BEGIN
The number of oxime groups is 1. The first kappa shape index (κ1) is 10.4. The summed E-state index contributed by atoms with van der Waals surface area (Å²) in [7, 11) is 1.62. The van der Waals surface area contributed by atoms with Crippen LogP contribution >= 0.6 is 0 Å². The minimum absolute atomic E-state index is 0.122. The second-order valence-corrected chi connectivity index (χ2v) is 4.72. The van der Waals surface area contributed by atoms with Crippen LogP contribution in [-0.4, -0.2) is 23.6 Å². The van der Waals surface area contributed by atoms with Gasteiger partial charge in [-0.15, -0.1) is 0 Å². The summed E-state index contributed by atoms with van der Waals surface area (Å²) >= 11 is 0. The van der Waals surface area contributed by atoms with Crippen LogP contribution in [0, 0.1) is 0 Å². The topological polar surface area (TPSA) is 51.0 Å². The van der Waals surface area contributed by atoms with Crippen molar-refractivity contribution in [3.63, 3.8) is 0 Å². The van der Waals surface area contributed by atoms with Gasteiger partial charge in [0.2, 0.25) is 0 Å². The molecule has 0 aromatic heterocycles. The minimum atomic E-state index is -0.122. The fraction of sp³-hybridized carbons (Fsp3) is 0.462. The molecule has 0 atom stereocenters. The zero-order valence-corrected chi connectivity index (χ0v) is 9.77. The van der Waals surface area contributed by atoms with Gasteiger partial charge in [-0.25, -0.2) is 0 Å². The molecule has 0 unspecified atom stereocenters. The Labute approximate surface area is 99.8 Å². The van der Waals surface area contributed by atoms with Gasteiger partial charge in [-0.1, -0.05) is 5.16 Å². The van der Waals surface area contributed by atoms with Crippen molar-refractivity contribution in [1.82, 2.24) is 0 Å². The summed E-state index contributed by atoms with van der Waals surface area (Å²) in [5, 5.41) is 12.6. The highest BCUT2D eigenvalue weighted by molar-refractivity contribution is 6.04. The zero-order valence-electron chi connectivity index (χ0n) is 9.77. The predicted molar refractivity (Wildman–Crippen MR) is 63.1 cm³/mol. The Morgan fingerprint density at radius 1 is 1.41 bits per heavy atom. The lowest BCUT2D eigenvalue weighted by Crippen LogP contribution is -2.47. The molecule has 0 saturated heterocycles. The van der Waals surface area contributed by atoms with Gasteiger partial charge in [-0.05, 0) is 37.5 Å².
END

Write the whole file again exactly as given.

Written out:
The number of oxime groups is 1. The first kappa shape index (κ1) is 10.4. The summed E-state index contributed by atoms with van der Waals surface area (Å²) in [7, 11) is 1.62. The van der Waals surface area contributed by atoms with Crippen LogP contribution >= 0.6 is 0 Å². The minimum absolute atomic E-state index is 0.122. The second-order valence-corrected chi connectivity index (χ2v) is 4.72. The van der Waals surface area contributed by atoms with Crippen LogP contribution in [-0.4, -0.2) is 23.6 Å². The van der Waals surface area contributed by atoms with Gasteiger partial charge in [-0.15, -0.1) is 0 Å². The summed E-state index contributed by atoms with van der Waals surface area (Å²) >= 11 is 0. The van der Waals surface area contributed by atoms with Crippen LogP contribution in [0, 0.1) is 0 Å². The topological polar surface area (TPSA) is 51.0 Å². The van der Waals surface area contributed by atoms with Crippen molar-refractivity contribution in [3.63, 3.8) is 0 Å². The van der Waals surface area contributed by atoms with Gasteiger partial charge in [0.2, 0.25) is 0 Å². The molecule has 0 aromatic heterocycles. The minimum atomic E-state index is -0.122. The fraction of sp³-hybridized carbons (Fsp3) is 0.462. The molecule has 0 atom stereocenters. The zero-order valence-corrected chi connectivity index (χ0v) is 9.77. The van der Waals surface area contributed by atoms with Gasteiger partial charge in [-0.25, -0.2) is 0 Å². The molecule has 0 unspecified atom stereocenters. The Labute approximate surface area is 99.8 Å². The van der Waals surface area contributed by atoms with Gasteiger partial charge in [-0.1, -0.05) is 5.16 Å². The van der Waals surface area contributed by atoms with Crippen molar-refractivity contribution in [1.82, 2.24) is 0 Å². The summed E-state index contributed by atoms with van der Waals surface area (Å²) in [5, 5.41) is 12.6. The highest BCUT2D eigenvalue weighted by molar-refractivity contribution is 6.04. The zero-order valence-electron chi connectivity index (χ0n) is 9.77. The predicted molar refractivity (Wildman–Crippen MR) is 63.1 cm³/mol. The Morgan fingerprint density at radius 1 is 1.41 bits per heavy atom. The lowest BCUT2D eigenvalue weighted by Crippen LogP contribution is -2.47. The molecule has 0 saturated heterocycles. The van der Waals surface area contributed by atoms with Gasteiger partial charge in [-0.05, 0) is 37.5 Å².